Song: "What A Wonderful World"
Album: What A Wonderful World (single)
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Across the long history of recorded music, there are a select few songs and musicians without whom it is almost impossible to picture a world. These singular moments and individuals have so massively shaped the entire history of music and culture as a whole that they transcend any boundaries, and have truly become part of humanity onto themselves. Across all nations, languages, generations and any other sort of convention of classification, these unique songs and people cannot be mistaken, and it is the moments when the latter creates the former that the most unforgettable and outright life-changing songs in history exist. Strangely enough, when one considers this exceptionally short list, one of, if not the most prominent example is a rather odd one, as it does not very accurately represent the talents of the main performer, Louis Armstrong. Making his name as one of the earliest and most successful jazz soloists from as early as the 1920's one can easily make the case that there would have been no jazz, no blues, and none of the genres that formed after, had it not been for the talents of Louis Armstrong. As perhaps the greatest trumpet player in history, Armstrong also possessed what may be the most instantly recognizable voice of all time; and it is this element, combined with his almost saint-like presence, and has turned his 1968 recording of "What A Wonderful World" into one of the true masterpieces in the entire history of recorded music.
There is no question that the opening progression of "What A Wonderful World" has become one of the most well-known of all time, as the beautiful string ensemble gently sways the song back and forth. The fact that this arrangement was able to garner so many fans from across the musical spectrum is nothing short of inexplicable, as the popular music of the late 1960's was about anything that was far from a standard or "older" sound. However, the reality remains that this orchestration has a presence that cannot be denied or ignored, and in many ways, it is this performance which shows the true power of classical instrumentation, as to this day, it still sounds fresh and is just as captivating. It is also the way that the lone guitar plays in the left channel of the mix throughout the entire song that gives "What A Wonderful World" its distinctive tone, and due to the way that this sounds, one can make a bit of a link to the folk sound of the era. Furthermore, the slow cadence from the drums almost has a country-western tone to it, and this may explain why "What A Wonderful World" was able to so easily cross over into so many different categories of music fans. Yet the fact remains that the power of the music lives within the string section, and the way that the players build and release the tension throughout the song is truly as good as music has ever been performed.
While one cannot deny the moving nature of the music throughout "What A Wonderful World," the reality is that it is the unmistakable voice of Louis Armstrong that vaults this recording far beyond any other song in music history. When one considers his back catalog, it is strange to think that he found such success with his raspy vocal sound, and yet one can argue that almost every slower song or ballad that he recorded has an allure that is unlike anything else. On "What A Wonderful World," Armstrong truly set a standard, as he is able to give a sense of hope and happiness that stays strong even after hearing the song countless times. Furthermore, the fact that the song was released during a time of such world-wide unrest is perhaps part of why it became such a massive success. In many ways, one can see "What A Wonderful World" as a bit of a relief or escape from the often dark realities of the "real world," as the moment that the song begins, one cannot help but be lifted away to a more simple, more peaceful and pure time. It is the way that Armstrong's voice carries the listener, lifting the spirits and somehow "making everything ok" that has enabled "What A Wonderful World" to easily endure the decades, and there may be no better example of the true power that a song can have than the feeling that one gets throughout this legendary vocal performance.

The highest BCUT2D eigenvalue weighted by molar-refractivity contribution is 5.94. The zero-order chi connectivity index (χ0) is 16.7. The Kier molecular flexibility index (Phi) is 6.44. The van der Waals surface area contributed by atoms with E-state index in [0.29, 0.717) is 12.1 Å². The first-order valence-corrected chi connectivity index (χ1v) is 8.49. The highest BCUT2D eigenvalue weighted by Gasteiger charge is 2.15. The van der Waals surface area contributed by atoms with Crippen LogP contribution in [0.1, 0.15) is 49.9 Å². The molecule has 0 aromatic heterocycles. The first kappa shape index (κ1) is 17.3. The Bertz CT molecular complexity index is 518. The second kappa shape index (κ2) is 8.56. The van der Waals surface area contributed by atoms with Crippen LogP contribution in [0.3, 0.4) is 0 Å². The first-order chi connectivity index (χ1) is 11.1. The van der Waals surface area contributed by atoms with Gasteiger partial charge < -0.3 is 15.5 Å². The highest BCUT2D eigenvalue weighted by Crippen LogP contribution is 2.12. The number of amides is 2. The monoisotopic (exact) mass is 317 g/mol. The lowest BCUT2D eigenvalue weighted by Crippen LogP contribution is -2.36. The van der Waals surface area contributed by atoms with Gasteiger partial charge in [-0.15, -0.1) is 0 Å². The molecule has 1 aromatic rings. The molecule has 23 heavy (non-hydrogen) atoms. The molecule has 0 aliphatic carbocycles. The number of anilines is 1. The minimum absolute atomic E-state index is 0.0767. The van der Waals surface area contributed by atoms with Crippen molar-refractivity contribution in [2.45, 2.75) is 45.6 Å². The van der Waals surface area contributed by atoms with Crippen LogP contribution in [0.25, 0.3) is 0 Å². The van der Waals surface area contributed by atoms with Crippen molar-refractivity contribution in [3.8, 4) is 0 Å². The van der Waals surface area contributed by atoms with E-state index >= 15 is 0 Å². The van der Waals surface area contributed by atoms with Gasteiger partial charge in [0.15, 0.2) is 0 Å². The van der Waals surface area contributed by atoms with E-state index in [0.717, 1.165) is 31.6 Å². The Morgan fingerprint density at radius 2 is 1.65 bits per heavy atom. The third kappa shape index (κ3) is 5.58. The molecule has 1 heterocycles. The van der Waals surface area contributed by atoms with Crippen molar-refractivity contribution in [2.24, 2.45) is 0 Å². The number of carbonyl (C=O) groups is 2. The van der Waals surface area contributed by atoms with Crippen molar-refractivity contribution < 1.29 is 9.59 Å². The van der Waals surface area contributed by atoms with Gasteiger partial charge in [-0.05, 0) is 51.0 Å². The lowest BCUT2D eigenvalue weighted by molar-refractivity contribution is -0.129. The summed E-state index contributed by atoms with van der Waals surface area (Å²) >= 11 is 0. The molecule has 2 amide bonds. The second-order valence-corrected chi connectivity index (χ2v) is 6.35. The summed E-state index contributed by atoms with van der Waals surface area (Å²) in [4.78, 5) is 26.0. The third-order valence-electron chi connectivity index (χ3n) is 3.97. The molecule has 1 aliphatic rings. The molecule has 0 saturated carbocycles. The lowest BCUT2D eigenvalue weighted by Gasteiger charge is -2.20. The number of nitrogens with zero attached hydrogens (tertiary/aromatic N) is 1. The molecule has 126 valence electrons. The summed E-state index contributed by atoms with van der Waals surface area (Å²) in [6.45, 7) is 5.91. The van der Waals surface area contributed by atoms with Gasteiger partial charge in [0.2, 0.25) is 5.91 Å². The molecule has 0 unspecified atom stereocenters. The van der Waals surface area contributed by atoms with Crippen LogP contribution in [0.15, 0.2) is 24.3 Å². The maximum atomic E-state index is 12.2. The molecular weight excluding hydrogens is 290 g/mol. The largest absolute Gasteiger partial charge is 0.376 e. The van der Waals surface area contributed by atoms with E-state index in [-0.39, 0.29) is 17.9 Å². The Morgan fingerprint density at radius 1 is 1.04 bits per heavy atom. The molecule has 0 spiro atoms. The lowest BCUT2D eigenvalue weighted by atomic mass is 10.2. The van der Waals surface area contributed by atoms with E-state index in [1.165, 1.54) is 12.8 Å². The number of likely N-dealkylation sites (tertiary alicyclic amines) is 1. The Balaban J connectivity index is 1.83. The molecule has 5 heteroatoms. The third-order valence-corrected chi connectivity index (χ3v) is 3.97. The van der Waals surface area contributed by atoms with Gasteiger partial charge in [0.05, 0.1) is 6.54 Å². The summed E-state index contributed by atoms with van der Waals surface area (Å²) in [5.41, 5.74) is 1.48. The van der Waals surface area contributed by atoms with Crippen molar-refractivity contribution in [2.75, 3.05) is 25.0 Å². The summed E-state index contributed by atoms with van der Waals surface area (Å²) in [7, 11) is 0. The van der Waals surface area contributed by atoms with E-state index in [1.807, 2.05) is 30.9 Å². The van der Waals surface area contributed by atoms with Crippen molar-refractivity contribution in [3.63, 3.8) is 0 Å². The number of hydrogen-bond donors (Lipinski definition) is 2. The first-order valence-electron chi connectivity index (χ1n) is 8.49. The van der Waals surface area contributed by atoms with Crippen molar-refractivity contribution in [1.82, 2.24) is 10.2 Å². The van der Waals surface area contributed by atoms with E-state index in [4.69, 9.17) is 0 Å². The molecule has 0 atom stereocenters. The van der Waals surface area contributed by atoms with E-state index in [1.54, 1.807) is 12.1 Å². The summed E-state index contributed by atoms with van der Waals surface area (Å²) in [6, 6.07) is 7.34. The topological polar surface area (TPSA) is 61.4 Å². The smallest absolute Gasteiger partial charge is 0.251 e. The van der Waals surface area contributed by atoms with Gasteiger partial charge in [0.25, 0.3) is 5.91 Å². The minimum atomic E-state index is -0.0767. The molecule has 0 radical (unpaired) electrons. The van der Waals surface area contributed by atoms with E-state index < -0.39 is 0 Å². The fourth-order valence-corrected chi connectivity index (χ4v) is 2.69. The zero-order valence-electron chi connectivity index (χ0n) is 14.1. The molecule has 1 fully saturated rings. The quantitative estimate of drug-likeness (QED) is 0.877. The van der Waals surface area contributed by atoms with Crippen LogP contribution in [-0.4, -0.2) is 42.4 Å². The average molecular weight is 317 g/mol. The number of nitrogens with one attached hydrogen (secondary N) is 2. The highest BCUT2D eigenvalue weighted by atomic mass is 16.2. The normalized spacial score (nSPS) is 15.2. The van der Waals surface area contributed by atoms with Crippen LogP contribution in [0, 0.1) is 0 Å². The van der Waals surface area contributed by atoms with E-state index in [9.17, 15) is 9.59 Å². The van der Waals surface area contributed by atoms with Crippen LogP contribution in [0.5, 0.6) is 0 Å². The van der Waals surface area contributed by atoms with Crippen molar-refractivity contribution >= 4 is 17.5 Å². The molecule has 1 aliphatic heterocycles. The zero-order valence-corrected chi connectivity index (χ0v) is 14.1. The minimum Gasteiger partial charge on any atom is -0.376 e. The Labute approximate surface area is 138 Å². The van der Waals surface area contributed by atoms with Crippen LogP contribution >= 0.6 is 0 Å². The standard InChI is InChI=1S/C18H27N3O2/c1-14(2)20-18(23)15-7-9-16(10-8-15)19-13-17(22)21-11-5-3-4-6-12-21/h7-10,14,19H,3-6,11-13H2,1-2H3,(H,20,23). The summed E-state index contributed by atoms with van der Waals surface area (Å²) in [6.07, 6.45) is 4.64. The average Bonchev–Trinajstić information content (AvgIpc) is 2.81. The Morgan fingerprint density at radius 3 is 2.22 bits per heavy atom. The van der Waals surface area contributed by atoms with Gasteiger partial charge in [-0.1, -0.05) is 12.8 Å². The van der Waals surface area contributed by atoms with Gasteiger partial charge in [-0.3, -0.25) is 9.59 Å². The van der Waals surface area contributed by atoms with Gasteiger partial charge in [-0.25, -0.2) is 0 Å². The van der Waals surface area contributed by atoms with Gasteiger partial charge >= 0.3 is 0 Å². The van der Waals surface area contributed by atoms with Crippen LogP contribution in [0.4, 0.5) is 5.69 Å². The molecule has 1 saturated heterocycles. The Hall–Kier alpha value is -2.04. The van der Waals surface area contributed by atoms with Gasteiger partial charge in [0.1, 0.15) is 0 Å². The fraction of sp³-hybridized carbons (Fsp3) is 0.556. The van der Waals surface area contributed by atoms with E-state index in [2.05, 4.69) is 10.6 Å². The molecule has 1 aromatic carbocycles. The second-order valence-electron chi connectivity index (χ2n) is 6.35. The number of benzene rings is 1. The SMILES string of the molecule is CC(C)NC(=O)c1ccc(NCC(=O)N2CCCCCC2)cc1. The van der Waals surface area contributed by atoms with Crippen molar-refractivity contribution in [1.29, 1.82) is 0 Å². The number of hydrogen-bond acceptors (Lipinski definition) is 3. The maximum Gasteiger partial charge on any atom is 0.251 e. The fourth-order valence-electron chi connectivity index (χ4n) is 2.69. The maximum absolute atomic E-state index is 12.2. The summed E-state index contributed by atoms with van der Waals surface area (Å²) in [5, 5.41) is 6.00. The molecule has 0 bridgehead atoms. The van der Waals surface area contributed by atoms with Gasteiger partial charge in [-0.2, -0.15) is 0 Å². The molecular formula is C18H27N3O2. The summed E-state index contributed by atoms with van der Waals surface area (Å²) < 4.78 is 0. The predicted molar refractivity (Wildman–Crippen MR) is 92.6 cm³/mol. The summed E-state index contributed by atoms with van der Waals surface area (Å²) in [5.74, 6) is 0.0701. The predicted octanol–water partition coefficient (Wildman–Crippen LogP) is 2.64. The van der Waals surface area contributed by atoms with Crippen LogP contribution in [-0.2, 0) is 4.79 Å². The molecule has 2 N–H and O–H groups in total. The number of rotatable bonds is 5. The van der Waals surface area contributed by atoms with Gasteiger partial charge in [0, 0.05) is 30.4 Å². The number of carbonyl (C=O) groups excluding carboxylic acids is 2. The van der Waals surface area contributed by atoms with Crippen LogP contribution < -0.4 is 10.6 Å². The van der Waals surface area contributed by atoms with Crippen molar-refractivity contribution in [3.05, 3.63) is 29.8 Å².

As the years have passed, few songs have been covered as widely or more often than "What A Wonderful World," and one can find versions recorded by everyone from Joey Ramone to B.B. King to Willie Nelson to The Flaming Lips, and countless other groups have recorded their own take on this song. However, there is no question that amid all of these takes on "What A Wonderful World," Armstrong's original still stands miles beyond the rest, as the purity, simplicity, and outright beauty in his sound are impossible to match, let alone top. This is further supported by the fact that while the song has been used in a massive number of films and television shows over the years, it is rare that any version other than the Armstrong take is the one that is chosen. Yet strangely enough, upon its initial release, "What A Wonderful World" barely charted in the United States, largely due to the fact that the then-head of ABC Records did not like the song, and it was not properly promoted. However, it became a massive hit in the U.K., and would becoming the biggest selling song of 1968 in that country. In fact, "What A Wonderful World" did not chart in the United States until twenty years later, when it was used in the film, Good Morning, Vietnam, though by that point, the song was already a "standard." Truth be told, it is impossible to consider a world in which this song did not exist, and it is the reason that there is not another recording from any point in music history that is worthy of being mentioned in the same breath as Louis Armstrong's legendary 1968 single, "What A Wonderful World."